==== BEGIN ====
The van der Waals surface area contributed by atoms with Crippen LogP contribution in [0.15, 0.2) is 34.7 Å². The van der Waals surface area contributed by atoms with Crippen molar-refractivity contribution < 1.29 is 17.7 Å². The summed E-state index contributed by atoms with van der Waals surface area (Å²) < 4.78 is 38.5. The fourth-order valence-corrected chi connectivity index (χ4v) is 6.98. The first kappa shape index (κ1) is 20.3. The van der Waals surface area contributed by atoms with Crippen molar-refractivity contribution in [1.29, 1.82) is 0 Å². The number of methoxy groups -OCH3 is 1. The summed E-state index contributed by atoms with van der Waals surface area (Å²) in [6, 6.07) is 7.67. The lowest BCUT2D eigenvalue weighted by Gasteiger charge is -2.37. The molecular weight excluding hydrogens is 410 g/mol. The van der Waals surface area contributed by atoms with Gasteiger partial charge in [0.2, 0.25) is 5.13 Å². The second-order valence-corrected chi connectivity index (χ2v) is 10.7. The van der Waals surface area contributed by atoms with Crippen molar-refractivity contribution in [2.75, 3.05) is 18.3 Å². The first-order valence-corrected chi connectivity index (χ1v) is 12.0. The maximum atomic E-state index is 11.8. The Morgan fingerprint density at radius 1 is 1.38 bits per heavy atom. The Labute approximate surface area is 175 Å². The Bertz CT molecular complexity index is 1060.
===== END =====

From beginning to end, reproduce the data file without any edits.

The van der Waals surface area contributed by atoms with Crippen LogP contribution in [0.15, 0.2) is 34.7 Å². The van der Waals surface area contributed by atoms with Crippen molar-refractivity contribution < 1.29 is 17.7 Å². The summed E-state index contributed by atoms with van der Waals surface area (Å²) < 4.78 is 38.5. The fourth-order valence-corrected chi connectivity index (χ4v) is 6.98. The first kappa shape index (κ1) is 20.3. The van der Waals surface area contributed by atoms with Crippen molar-refractivity contribution in [1.29, 1.82) is 0 Å². The number of methoxy groups -OCH3 is 1. The summed E-state index contributed by atoms with van der Waals surface area (Å²) in [6, 6.07) is 7.67. The lowest BCUT2D eigenvalue weighted by Gasteiger charge is -2.37. The molecular weight excluding hydrogens is 410 g/mol. The van der Waals surface area contributed by atoms with Gasteiger partial charge in [0.2, 0.25) is 5.13 Å². The second-order valence-corrected chi connectivity index (χ2v) is 10.7. The van der Waals surface area contributed by atoms with Crippen molar-refractivity contribution in [2.75, 3.05) is 18.3 Å². The first-order valence-corrected chi connectivity index (χ1v) is 12.0. The maximum atomic E-state index is 11.8. The Morgan fingerprint density at radius 1 is 1.38 bits per heavy atom. The Labute approximate surface area is 175 Å². The Bertz CT molecular complexity index is 1060.